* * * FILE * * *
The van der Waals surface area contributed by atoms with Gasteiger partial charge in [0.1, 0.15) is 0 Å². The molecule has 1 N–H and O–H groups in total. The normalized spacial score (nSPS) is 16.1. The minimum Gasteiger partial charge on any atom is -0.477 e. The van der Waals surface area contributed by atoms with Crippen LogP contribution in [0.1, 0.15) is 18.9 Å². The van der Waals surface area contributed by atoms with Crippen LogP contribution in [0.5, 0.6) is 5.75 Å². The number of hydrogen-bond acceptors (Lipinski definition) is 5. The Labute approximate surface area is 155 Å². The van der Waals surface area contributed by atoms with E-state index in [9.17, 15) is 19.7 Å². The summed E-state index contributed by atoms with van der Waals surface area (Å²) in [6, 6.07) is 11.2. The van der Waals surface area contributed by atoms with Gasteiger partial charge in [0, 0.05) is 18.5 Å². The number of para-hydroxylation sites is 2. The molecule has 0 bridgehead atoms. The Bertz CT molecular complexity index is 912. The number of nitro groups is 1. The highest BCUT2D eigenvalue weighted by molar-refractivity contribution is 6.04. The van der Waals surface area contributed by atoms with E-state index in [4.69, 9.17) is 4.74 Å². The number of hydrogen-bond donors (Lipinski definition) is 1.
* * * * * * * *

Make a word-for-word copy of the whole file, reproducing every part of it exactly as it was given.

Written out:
The van der Waals surface area contributed by atoms with Gasteiger partial charge in [0.1, 0.15) is 0 Å². The molecule has 1 N–H and O–H groups in total. The normalized spacial score (nSPS) is 16.1. The minimum Gasteiger partial charge on any atom is -0.477 e. The van der Waals surface area contributed by atoms with Crippen LogP contribution in [0.1, 0.15) is 18.9 Å². The van der Waals surface area contributed by atoms with Crippen LogP contribution in [0.5, 0.6) is 5.75 Å². The number of hydrogen-bond acceptors (Lipinski definition) is 5. The Labute approximate surface area is 155 Å². The van der Waals surface area contributed by atoms with E-state index in [9.17, 15) is 19.7 Å². The summed E-state index contributed by atoms with van der Waals surface area (Å²) in [6, 6.07) is 11.2. The van der Waals surface area contributed by atoms with Gasteiger partial charge in [0, 0.05) is 18.5 Å². The number of para-hydroxylation sites is 2. The molecule has 0 bridgehead atoms. The Bertz CT molecular complexity index is 912. The number of nitro groups is 1. The highest BCUT2D eigenvalue weighted by molar-refractivity contribution is 6.04. The van der Waals surface area contributed by atoms with E-state index in [4.69, 9.17) is 4.74 Å². The number of hydrogen-bond donors (Lipinski definition) is 1.